That said, the focus of Night Shadows does remain on the police investigation. Alternating between the perspective of the police investigation and that of various people connected with the crime, Eva Björg Ægisdóttir deftly weaves together a number of complex narratives strands into a compelling and page-turning mystery thriller. As in the previous novel in the series, Girls Who Lie, there’s also a chilling and atmospheric psychological thriller element amidst the twists of the police procedural narrative, with occasional flashbacks to events before the fire as well as glimpses into the mind of Marinó’s killer.
Although never gory or overtly violent, Night Shadows doesn’t shy away from touching upon darker themes or difficult topics so content warnings for arson, descriptions of fire/fire injury, infidelity, pregnancy, alcohol/drug use and, of course, murder.
Victoria Cribb’s skilful translation is smooth and effective. The emotions and linguistic inflections of the characters are really well conveyed and I really appreciated the pronunciation guide of names and place that was included at the start of the book. I prefer character names not to be anglicised as part of a translation because it evokes a greater sense of character and place – but I also appreciate getting the pronunciation right, even if that’s only in my head!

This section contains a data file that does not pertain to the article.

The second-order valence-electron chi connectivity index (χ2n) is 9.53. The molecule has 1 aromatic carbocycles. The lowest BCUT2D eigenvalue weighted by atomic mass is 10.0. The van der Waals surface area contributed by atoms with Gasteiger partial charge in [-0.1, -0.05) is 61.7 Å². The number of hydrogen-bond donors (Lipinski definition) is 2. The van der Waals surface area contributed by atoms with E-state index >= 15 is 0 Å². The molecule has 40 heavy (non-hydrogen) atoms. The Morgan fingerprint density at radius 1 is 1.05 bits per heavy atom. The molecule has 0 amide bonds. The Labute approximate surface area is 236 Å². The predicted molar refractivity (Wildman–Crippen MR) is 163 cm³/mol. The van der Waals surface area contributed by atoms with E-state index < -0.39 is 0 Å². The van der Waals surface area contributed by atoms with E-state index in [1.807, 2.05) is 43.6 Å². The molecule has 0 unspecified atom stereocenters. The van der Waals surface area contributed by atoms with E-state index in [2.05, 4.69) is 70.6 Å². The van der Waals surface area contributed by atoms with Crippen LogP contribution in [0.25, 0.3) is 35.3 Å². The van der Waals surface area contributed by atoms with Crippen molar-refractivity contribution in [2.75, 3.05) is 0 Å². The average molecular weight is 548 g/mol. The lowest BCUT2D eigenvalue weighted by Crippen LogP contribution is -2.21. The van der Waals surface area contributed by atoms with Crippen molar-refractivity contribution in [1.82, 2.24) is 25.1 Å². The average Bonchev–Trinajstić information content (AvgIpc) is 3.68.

As with previous novels in the series, Night Shadows is sure to appeal to existing fans of Icelandic/Scandi/Nordic noir. However, with its taut plotting, attention to detail, and chilling psychological undertones, it’s also the perfect read for fans of police procedurals and psychological thrillers. If you love TV shows such as Broadchurch, Hinterland and Vigil, or books such as Ann Cleve’s Vera Stanhope books or Lin Anderson’s Rhona Macleod series, I’d urge you to venture into Forbidden Iceland and give Eva Björg Ægisdóttir a try!
Night Shadows by Eva Björg Ægisdóttir (translated by Victoria Cribb) is published by Orenda Books and is available now from all good booksellers and online retailers including Hive, Bookshop.org, Waterstones, and Wordery, as well as direct from the Orenda Books online store.
If you can, please support a local indie bookshop by ordering from them either in person or online! Some of my favourites include Booka Bookshop, The Big Green Bookshop, Sam Read Booksellers, Book-ish, Scarthin Books, and Berts Books.
My thanks go to the publisher for providing a copy of the book in return for an honest and unbiased review and to Anne Cater from Random Things Tours for organising and inviting me onto this blog tour. The tour continues until 29 July 2022 so do check out the other stops for more reviews and content.
Reviews on The Shelf are free, honest, and unbiased and I don’t use affiliate links on my posts. However if you enjoy the blog please consider buying me a coffee on Ko-Fi!